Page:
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What goes into getting a song on Billboard’s Hot 100? And what factors into charting when it comes to Christmas music?

On this episode of Play the Music, we’re joined by Gary Trust, Senior Director of Charts, Hot 100 Chart Manager and Chart Beat Editor at Billboard; as well as Courtney E. Smith, Editor and Music Critic at Refinery29.

Together, they share their insight on what makes a holiday hit, what drives streams and more. They also make their picks for this week’s FanLabel Five, “Sounds of the Season” one-of-five contest.

Don’t miss a big announcement—the launch of the FanLabel Marketplace!

Articles mentioned in this podcast:

Play the Music is powered and distributed by Simplecast.

Tune in next week for an all-new episode of Play the Music™!

Gary Trust

Gary Trust


Jeff Sloan: [00:00:00] All right. Welcome to “Play the Music” sponsored by FanLabel. This is the podcast where we talk about what’s happening in music. We certainly feature what’s going on in fan label, the hot contests, maybe some other news, new releases, new features in the app. And this week, speaking of new features, on with me as cohost is Mick Brege. Hey Mick.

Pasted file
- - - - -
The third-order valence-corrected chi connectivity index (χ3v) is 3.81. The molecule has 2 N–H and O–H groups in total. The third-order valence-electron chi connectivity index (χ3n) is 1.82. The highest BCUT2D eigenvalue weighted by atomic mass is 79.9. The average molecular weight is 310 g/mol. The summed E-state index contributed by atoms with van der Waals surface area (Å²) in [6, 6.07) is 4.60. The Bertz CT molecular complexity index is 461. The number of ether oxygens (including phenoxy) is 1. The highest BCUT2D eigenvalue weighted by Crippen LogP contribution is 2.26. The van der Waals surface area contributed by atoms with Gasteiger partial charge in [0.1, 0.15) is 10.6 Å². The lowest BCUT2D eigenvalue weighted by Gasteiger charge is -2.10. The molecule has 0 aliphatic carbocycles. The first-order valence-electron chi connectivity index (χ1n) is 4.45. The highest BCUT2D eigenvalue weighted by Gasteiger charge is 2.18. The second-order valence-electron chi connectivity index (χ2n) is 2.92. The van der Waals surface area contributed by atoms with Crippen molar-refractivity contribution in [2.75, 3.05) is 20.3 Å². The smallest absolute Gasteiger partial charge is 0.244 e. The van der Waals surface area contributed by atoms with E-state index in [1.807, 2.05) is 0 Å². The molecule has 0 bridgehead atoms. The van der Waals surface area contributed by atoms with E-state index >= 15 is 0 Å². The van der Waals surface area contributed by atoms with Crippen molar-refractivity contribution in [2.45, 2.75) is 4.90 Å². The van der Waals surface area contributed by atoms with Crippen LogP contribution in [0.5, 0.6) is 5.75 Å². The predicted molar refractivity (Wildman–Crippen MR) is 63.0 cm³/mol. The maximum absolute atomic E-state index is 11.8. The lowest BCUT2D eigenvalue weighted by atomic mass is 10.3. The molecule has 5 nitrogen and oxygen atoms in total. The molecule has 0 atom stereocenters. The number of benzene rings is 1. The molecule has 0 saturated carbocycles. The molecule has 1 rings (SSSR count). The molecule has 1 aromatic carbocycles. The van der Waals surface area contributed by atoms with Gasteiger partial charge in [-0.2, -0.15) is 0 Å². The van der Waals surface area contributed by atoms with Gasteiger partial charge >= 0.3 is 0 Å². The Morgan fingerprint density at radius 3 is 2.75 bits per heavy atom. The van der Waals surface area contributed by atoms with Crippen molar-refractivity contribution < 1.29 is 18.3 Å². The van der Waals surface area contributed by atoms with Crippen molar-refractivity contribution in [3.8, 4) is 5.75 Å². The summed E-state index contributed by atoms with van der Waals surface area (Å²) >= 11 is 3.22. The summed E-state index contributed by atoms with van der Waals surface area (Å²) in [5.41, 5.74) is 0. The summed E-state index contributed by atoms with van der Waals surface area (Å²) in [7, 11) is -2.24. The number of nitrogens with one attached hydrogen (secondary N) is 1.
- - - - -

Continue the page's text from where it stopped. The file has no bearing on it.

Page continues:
Mick Brege: [00:00:23] Thank you for letting me out of the development cave. I’ve made that joke every time I’ve been on the show, so I’m glad to be back.

Jeff Sloan: [00:00:30] Well, we are thrilled to have you and I know you’re going to give us news later in the show about some of the cool new FanLabel features: a major feature release in the FanLabel this week to talk about.

We’ll get to that in a minute. Before we do that, we’re going to do a couple of other things. First, we’re going to talk about last episode’s contest and the results. We’ll see how we did and I know you’ve been on a bit of a roll. You have, Mick. You’ve been picking really well.

Now I’ll tell you though, having said that, I believe I’m five or six number-one picks in a row. We’re going to have a couple of really cool knowledgeable expert guests on that are going to talk to us about the charts and particularly about the factor of Christmas music.

This is a very special holiday show for us on Play the Music, so I can’t wait to jump in with, and then what we’re also going to do, following on a discussion about Christmas music on the charts, we’re going to do a FanLabel contest themed, of course, as Christmas music. We’ll have five songs curated by one of our guests, and we’re going to make our picks on the record.

Mick Brege: [00:01:34] I took a look. I peaked a little bit early before we’re supposed to, and the picks are great. 

Jeff Sloan: [00:01:40] All right, so Mick, let’s get right into it. Let’s get to our first guest. We’re going to bring on a guy who is an industry expert. This guy knows about the Hot 100 and 250 other charts too, in addition to the Billboard Hot 100. All right, so Mick, tell us a little bit of our first guest.